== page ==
Application: Risk Factors and Coping Skills for Juvenile
Many behaviors can increase an
individual’s risk of victimization. For example, if you leave your car doors
unlocked, you might become a victim of burglary. The act of leaving your car
unlocked does not mean you were responsible for or to blame for the burglary,
but it is a behavior that increased the likeliness of the burglary. This also
applies to juvenile victims. Many behaviors can increase juveniles’ risk of
victimization. Disaffected (rebellious) youth often challenge authorities and
disobey rules. The behaviors these youths demonstrate can increase the
likelihood of them becoming juvenile victims. Once victimized, it is important
for juveniles to have the skills necessary to overcome victimization.
For this Assignment, you consider
behaviors of disaffected youth that might increase the likelihood of juvenile
victimization. Also, you consider the impact of resilience and coping skills on
overcoming juvenile victimization.
The Assignment (2–3 pages):

Describe two behaviors that may be demonstrated by disaffected
youth, and explain how each might increase the likelihood that the youth
become juvenile victims.
Explain how the use of resilience and coping skills may help a
juvenile victim overcome victimization.
Explain why some juvenile victims may grow up to be more adjusted
than others.

Two to three pages with
at least three references….
It is important that you cover all the topics identified in the
assignment. Covering the topic does not mean mentioning the topic BUT
presenting an explanation from the readings.
To get maximum points you need to follow the requirements listed for
this assignments 1) look at the page limits 2) review and follow APA rules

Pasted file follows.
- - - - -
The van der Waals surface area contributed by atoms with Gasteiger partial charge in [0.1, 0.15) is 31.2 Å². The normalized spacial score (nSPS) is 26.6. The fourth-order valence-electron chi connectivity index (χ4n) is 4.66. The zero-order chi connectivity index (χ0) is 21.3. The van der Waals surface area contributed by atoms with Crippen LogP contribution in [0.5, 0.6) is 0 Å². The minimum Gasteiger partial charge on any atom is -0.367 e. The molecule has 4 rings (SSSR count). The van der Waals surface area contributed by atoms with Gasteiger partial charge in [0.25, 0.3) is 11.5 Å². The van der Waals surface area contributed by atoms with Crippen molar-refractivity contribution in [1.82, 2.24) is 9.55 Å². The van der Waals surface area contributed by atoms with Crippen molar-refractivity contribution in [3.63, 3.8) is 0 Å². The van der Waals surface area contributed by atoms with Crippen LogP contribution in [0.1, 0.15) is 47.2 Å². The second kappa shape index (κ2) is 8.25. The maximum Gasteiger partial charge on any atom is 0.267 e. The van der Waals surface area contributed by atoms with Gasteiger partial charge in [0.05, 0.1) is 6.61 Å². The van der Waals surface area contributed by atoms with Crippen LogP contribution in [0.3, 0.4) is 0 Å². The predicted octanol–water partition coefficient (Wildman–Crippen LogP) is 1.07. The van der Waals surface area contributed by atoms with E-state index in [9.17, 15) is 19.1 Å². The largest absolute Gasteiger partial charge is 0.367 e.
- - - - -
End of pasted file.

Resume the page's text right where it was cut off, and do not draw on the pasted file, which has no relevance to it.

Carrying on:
3) create SUBHEADINGS to identify the key sections you are presenting and
4) Free from typographical and sentence construction errors.

Course Text: Investigating
Difference: Human and Cultural Relations in Criminal Justice

Chapter 14, “Youth
Crime and Justice in a Changing Society”

Dowdell, E. B., & Bradley, P. K. (2010). Risky Internet behaviors: A
case study of online and offline stalking. The Journal of School
Nursing, 26, 436–442. 

Ferguson, K. M. (2009). Exploring family environment characteristics and
multiple abuse experiences among homeless youth. Journal of
Interpersonal Violence, 24, 1875–1891. 

Gaylord Forbes, S. (2011). Sex, cells, and SORNA: Applying sex offender
registration laws to sexting cases. William & Mary Law Review,
52, 1717–1746.

Meredith, J. P. (2010). Combating cyberbullying: Emphasizing education
over criminalization. Federal Communications Law Journal, 63(1),

Article: Nicol,
A., & Fleming, M. J. (2010). “i h8 u”: The influence of normative
beliefs and hostile response selection in predicting adolescents’ mobile
phone aggression—A pilot study. Journal of School Violence, 9(2),

Wells, M., & Mitchell, K. J. (2008). How do high-risk youth use the
Internet? Characteristics and implications for prevention. Child
Maltreatment, 13(3), 227–234.

Wethal, T. (2008). Digital kids in danger. Law Enforcement Technology,
35(4), 10–15.

Iacono, J. (2011). The sex offender registration and notification act and
its commerce clause implications. Widener Law Review, 17(1),

Article: O’Donnel,
D. A., Schwab-Stone, M. E., & Muyeed, A. Z. (2002). Multidimentional
resilience in urban children exposed to community violence. Child
Development, 73, 1265–1282.
Article: Ungar,
M. (2001). The social construction of resilience among “problem” youth in
out-of-home placement: A study of health-enhancing deviance. Child
& Youth Care Forum, 30(3), 137–154.

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